New report: Clean Power Plan key to protect drinking water, wildlife habitat

America’s waterways are already being stressed by climate change and President Obama’s Clean Power Plan is urgently needed to protect them, according to a new report by the National Wildlife Federation. Wildlife in Hot Water: America’s Waterways and Climate Change takes a comprehensive look at the science connecting global warming with changes to our lakes, rivers, streams and oceans like warmer water and more extreme weather, detailing impacts on the fish, wildlife and communities that depend on them.

“Hunters, anglers and outdoor enthusiasts are experiencing firsthand how climate impacts are threatening wildlife from coast to coast — fueling warming water in trout and salmon runs, toxic algae in Lake Erie and Florida, record droughts in Texas, California and Florida, and extreme storms along the East Coast,” said Collin O’Mara, president and chief executive officer of the National Wildlife Federation. “The Clean Power Plan’s flexible, achievable, science-based rules represent real progress for protecting fish, wildlife and America’s outdoor heritage from the worst impacts of climate change.”

Wildlife in Hot Water provides concrete examples of the bodies of waters that are suffering due to climate change, worsening wildlife habitat and threatening the drinking water for millions of Americans:

  • Toxic Algae Outbreaks: Lake Erie is once again suffering toxic algae outbreaks this summer fueled by increasing runoff from extreme weather events and warming water, one year after an outbreak shut down drinking water to nearly half a million people. To the west, scientists are directly connecting the dots between a massive, wildlife-killing Pacific algae outbreak and record-breaking warm water.
  • Warming Water and Drought: The Pacific Northwest’s salmon have been pushed to the brink by low water flows and warm temperatures, with the Yellowstone River’s trout also stressed. “As much as drought across the West is stressing people, it’s even more devastating for fish and wildlife, which can’t plan ahead or get water from far-away places,” says Doug Inkley, NWF senior scientist and lead author of the report. “They need our help.”
  • Habitat Loss: Among the most productive habitats on Earth, coastal wetlands and estuaries are now threatened with the rise of sea levels, more intense and frequent coastal storms and altered runoff. In the central U.S., land loss and drought are threatening the “prairie pothole” region (Montana, North Dakota, South Dakota, Minnesota and Iowa). More than 300 migratory bird species nest or migrate through this area, facing the challenge of finding suitable areas to nest and feed.

“I have been forced to close Montana’s finest cold water fisheries to protect trout from excessive water temperatures and catastrophically low water flows. Climate change affects our family’s business and threatens one of the most sustainable, unique parts of Montana’s economy,” said Dan Vermillion, a fly-fishing guide and chair of Montana’s Fish and Wildlife Commission. Vermillion took President Obama fly-fishing in 2009.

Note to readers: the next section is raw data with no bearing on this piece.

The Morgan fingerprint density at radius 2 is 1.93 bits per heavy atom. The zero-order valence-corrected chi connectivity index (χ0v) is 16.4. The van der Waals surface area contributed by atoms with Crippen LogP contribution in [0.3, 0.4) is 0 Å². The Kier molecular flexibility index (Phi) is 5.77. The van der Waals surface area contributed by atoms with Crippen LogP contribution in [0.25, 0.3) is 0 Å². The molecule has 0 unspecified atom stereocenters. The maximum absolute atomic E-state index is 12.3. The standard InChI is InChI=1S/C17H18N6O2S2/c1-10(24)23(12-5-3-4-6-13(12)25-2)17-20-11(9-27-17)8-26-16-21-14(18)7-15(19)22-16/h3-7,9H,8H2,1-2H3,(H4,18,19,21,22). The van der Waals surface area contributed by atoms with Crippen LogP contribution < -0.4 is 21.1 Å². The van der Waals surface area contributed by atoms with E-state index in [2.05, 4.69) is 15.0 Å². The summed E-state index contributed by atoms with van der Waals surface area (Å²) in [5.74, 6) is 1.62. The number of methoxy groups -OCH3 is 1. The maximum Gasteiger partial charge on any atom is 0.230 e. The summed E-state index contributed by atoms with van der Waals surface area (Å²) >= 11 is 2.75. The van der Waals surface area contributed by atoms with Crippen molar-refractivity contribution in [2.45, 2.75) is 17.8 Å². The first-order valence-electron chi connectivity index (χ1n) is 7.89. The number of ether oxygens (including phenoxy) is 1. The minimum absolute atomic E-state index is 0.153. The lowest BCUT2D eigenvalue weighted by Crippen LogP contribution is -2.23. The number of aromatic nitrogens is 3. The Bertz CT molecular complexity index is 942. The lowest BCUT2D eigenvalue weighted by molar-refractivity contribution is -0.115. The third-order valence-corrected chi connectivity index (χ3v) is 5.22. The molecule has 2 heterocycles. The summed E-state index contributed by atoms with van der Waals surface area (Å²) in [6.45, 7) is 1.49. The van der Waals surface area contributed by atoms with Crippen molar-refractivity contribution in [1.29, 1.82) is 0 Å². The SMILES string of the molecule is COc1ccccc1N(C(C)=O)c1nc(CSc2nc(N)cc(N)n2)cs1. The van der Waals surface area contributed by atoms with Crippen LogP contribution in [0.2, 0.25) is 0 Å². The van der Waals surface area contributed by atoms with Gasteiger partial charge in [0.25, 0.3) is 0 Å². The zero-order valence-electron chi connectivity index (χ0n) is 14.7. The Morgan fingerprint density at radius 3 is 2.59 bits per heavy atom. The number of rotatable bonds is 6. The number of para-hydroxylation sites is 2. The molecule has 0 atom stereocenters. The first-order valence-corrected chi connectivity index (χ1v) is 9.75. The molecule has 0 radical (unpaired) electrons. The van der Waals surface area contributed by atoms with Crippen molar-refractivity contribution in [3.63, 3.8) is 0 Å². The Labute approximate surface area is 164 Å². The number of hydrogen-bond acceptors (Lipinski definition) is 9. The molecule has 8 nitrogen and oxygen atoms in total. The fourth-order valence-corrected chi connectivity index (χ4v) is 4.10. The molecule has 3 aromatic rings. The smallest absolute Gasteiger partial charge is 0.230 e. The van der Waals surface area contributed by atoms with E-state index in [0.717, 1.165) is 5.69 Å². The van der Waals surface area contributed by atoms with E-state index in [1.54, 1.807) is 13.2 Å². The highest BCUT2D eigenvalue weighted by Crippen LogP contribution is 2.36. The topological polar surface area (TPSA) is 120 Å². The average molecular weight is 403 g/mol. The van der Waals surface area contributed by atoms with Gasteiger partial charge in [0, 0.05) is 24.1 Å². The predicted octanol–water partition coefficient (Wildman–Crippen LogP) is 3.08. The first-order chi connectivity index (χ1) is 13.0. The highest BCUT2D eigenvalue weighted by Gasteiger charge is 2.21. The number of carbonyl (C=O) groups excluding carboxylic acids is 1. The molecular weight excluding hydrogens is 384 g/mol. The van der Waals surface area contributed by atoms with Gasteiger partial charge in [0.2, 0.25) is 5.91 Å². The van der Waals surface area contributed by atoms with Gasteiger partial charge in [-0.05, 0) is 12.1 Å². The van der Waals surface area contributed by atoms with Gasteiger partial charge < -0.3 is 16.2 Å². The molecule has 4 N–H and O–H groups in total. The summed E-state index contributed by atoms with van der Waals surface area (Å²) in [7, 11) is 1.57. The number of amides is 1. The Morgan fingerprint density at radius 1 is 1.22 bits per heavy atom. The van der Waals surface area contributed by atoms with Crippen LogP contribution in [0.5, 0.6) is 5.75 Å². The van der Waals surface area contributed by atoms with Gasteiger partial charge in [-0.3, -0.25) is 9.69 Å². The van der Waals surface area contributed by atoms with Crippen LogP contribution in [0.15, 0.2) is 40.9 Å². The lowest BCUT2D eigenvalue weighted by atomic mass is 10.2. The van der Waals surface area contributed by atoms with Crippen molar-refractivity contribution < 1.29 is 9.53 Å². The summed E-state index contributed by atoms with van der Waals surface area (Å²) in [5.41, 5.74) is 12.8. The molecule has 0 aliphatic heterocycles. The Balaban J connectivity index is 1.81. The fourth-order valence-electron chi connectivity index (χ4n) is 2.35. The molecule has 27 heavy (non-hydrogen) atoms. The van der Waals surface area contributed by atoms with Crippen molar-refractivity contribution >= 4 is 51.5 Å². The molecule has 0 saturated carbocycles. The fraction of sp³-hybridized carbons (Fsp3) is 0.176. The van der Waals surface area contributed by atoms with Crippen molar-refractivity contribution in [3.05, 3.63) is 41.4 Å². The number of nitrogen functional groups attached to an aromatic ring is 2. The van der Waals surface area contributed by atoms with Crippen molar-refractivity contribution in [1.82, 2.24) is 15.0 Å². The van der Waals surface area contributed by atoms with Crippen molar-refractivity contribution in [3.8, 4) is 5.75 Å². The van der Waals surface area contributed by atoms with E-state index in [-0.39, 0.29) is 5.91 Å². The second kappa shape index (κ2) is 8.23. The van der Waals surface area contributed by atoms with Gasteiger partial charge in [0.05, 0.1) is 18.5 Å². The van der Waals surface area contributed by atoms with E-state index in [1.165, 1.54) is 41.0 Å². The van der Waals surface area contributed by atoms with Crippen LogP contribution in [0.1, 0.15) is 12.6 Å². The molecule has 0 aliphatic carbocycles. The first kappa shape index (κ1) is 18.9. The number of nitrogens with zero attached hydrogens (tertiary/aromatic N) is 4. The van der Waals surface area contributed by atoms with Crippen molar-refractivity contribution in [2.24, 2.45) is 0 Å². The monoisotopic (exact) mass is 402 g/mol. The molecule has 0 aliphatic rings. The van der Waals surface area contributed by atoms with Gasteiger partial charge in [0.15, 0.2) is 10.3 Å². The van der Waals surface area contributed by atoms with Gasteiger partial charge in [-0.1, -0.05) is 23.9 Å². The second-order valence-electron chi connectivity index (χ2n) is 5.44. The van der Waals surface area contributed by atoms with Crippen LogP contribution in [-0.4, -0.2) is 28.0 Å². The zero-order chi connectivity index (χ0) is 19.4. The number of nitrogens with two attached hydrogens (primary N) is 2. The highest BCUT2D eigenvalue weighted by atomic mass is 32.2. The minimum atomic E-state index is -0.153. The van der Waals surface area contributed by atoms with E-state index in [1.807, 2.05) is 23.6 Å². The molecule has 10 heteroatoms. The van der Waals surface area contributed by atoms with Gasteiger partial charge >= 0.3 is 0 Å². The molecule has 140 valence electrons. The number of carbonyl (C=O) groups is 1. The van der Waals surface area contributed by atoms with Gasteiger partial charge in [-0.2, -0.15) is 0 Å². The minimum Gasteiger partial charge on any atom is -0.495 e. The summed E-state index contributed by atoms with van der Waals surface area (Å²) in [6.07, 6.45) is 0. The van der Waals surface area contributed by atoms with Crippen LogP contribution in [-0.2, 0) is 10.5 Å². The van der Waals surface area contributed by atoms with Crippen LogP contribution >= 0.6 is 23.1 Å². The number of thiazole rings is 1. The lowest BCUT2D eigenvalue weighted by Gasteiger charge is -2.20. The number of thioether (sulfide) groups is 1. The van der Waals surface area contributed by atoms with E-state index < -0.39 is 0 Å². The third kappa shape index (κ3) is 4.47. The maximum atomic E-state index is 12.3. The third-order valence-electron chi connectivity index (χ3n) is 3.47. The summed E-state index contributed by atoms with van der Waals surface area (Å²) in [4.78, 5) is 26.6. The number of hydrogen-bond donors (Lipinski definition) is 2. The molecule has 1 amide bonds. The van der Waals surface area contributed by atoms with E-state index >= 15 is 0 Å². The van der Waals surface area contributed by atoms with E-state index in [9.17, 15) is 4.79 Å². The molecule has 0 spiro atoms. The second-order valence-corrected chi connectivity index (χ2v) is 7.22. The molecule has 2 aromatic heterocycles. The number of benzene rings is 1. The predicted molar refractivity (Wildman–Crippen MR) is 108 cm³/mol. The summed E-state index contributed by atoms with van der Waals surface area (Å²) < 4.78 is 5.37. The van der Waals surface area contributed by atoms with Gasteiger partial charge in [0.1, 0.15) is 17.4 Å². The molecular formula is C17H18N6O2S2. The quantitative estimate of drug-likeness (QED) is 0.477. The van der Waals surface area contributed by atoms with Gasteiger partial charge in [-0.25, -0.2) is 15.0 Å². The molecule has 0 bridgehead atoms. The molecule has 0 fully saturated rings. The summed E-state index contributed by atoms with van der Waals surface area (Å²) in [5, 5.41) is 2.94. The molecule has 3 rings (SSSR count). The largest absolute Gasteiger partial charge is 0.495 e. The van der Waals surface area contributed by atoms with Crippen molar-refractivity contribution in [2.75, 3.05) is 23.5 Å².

Equally importantly, it threatens one of the most important gifts we can give our children — cold, bountiful waters traversing valleys of healthy forests and grasslands. We must address the changing climate before it is too late. Future generations deserve nothing less.”

The first five months of 2015 were the hottest on record, on pace to surpass 2014’s record year. A recent study published in the journal Nature finds an increasingly visible link between global warming and extreme weather, with warmer temperatures adding fuel to superstorms like Sandy.

Wildlife in Hot Water details the steps needed to confront climate change and protect our waterways:

  1. Support the Clean Power Plan. President Obama’s Clean Power Plan sets first-ever national limits on carbon pollution from power plants. “The Clean Power Plan’s flexible, achievable and science-based approach represent real progress for protecting wildlife and America’s outdoor heritage from the worst impacts of climate change,” said O’Mara.
  2. Say no to new dirty energy projects. Oil, gas and coal development destroy, degrade, pollute and fragment habitat. Science is telling us that we must slow and stop the expansion of new dirty energy reserves—such as the massive coal fields in North America and the tar sands in Canada—which threaten important habitat and would lock in more carbon pollution for decades to come.
  3. Expand clean, wildlife-friendly energy and improve energy efficiency. Wind (on land and offshore), solar, sustainable bioenergy and geothermal energy can help protect wildlife, habitat and our water from climate change.
  4. Maintain fully restored Clean Water Act protections. In addition to curbing carbon pollution, the Environmental Protection Agency recently finalized a new rule restoring Clean Water Act protections to at least 60 percent of America’s streams and 20 million acres of wetlands nationwide.

The National Wildlife Federation has issued a series of detailed reports on how climate change is hurting America’s wildlife and outdoor heritage:

Read the full report at and visit the National Wildlife Federation media center at